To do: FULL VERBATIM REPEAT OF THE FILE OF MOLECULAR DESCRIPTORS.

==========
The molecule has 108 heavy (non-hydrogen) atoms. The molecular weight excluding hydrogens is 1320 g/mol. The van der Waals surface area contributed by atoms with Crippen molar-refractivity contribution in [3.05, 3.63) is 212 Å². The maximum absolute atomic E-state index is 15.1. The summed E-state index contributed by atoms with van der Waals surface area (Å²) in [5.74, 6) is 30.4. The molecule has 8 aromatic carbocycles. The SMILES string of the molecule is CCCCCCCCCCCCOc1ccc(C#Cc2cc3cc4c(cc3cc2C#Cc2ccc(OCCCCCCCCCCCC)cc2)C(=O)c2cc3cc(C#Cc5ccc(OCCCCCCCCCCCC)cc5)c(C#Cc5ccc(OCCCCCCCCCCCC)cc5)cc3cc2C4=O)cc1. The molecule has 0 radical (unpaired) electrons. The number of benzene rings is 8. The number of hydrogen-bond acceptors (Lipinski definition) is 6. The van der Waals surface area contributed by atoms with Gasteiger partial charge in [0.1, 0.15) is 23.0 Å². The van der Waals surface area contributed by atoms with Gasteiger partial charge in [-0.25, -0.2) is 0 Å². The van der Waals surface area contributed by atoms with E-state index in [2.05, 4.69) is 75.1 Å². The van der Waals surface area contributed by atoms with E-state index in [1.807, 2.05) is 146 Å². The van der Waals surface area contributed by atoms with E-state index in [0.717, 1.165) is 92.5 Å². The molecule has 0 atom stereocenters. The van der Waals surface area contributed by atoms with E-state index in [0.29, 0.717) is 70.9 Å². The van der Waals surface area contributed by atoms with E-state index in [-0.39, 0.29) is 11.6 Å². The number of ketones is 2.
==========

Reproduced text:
The molecule has 108 heavy (non-hydrogen) atoms. The molecular weight excluding hydrogens is 1320 g/mol. The van der Waals surface area contributed by atoms with Crippen molar-refractivity contribution in [3.05, 3.63) is 212 Å². The maximum absolute atomic E-state index is 15.1. The summed E-state index contributed by atoms with van der Waals surface area (Å²) in [5.74, 6) is 30.4. The molecule has 8 aromatic carbocycles. The SMILES string of the molecule is CCCCCCCCCCCCOc1ccc(C#Cc2cc3cc4c(cc3cc2C#Cc2ccc(OCCCCCCCCCCCC)cc2)C(=O)c2cc3cc(C#Cc5ccc(OCCCCCCCCCCCC)cc5)c(C#Cc5ccc(OCCCCCCCCCCCC)cc5)cc3cc2C4=O)cc1. The molecule has 0 radical (unpaired) electrons. The number of benzene rings is 8. The number of hydrogen-bond acceptors (Lipinski definition) is 6. The van der Waals surface area contributed by atoms with Gasteiger partial charge in [0.1, 0.15) is 23.0 Å². The van der Waals surface area contributed by atoms with Gasteiger partial charge in [-0.25, -0.2) is 0 Å². The van der Waals surface area contributed by atoms with E-state index in [2.05, 4.69) is 75.1 Å². The van der Waals surface area contributed by atoms with E-state index in [1.807, 2.05) is 146 Å². The van der Waals surface area contributed by atoms with E-state index in [0.717, 1.165) is 92.5 Å². The molecule has 0 atom stereocenters. The van der Waals surface area contributed by atoms with E-state index in [0.29, 0.717) is 70.9 Å². The van der Waals surface area contributed by atoms with E-state index in [-0.39, 0.29) is 11.6 Å². The number of ketones is 2.